‘I checked his pulse but there was no life’ - colleague

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A PITMAN has told an inquest he was the first to reach the body of a workmate who plunged to his death down a mine shaft.

The body of Edlington man Jackie Fisher was discovered by onsetter Glen Hanson lying on a girder about 60ft below the cage landing in No 2 shaft at Maltby Colliery in December 2009.

He phoned colleague Paul Blakeston, an electrician, because he felt unable to go down further to find out what had happened to 52-year-old Mr Fisher.

Mr Blakeston told the jury at the Rotherham inquest: “I saw Glen Hanson in the onsetter’s cabin, he said ‘Jackie’s fallen down the shaft’.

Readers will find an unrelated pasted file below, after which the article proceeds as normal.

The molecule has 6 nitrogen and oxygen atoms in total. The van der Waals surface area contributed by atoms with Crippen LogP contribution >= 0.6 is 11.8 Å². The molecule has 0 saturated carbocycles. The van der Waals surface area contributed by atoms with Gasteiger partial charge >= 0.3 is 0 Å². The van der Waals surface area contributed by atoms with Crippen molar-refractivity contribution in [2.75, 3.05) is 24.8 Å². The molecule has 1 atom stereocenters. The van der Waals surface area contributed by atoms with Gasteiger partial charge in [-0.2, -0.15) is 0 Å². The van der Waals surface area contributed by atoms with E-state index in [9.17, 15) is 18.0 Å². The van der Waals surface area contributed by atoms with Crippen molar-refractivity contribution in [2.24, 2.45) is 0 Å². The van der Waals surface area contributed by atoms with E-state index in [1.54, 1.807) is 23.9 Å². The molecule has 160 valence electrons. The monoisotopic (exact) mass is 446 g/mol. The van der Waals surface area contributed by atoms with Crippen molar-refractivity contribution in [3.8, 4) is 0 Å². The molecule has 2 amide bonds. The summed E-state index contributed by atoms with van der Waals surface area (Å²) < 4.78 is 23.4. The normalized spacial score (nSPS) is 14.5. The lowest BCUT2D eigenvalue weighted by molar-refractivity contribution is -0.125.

“He said ‘I can’t go down Paul’. I asked what was the best way down. We went down to the lower landing.

“My only focus was on finding Jackie. I went down the ladder and shouted for him, then I saw Jackie on the fourth landing and went further down.

“I shook him a bit, checked his pulse and there was no sign of life. I went to the pit bottom cabin and phoned the control room.

“Glen said ‘what’s Jackie done?’ and then he was in a state of shock. I got him to sit down and went down and checked Jackie again but again there was no sign of life.”

The inquest was previously been told Mr Fisher would have died instantly when his head hit the metal girder in the shaft.

He suffered further multiple injuries which would also have been fatal.

The pathologist who carried out the autopsy said Mr Fisher could not have been saved, even if immediate medical attention had been available.

Other evidence has shown there was a defect on the hydraulic system used to connect a platform to the cage when it descended the shaft and Mr Hanson, the last person on it, had to get out by climbing down a ladder.

Some of the lights at the pit bottom were not working at the time of Mr Fisher’s death.

The inquest is due to conclude tomorrow.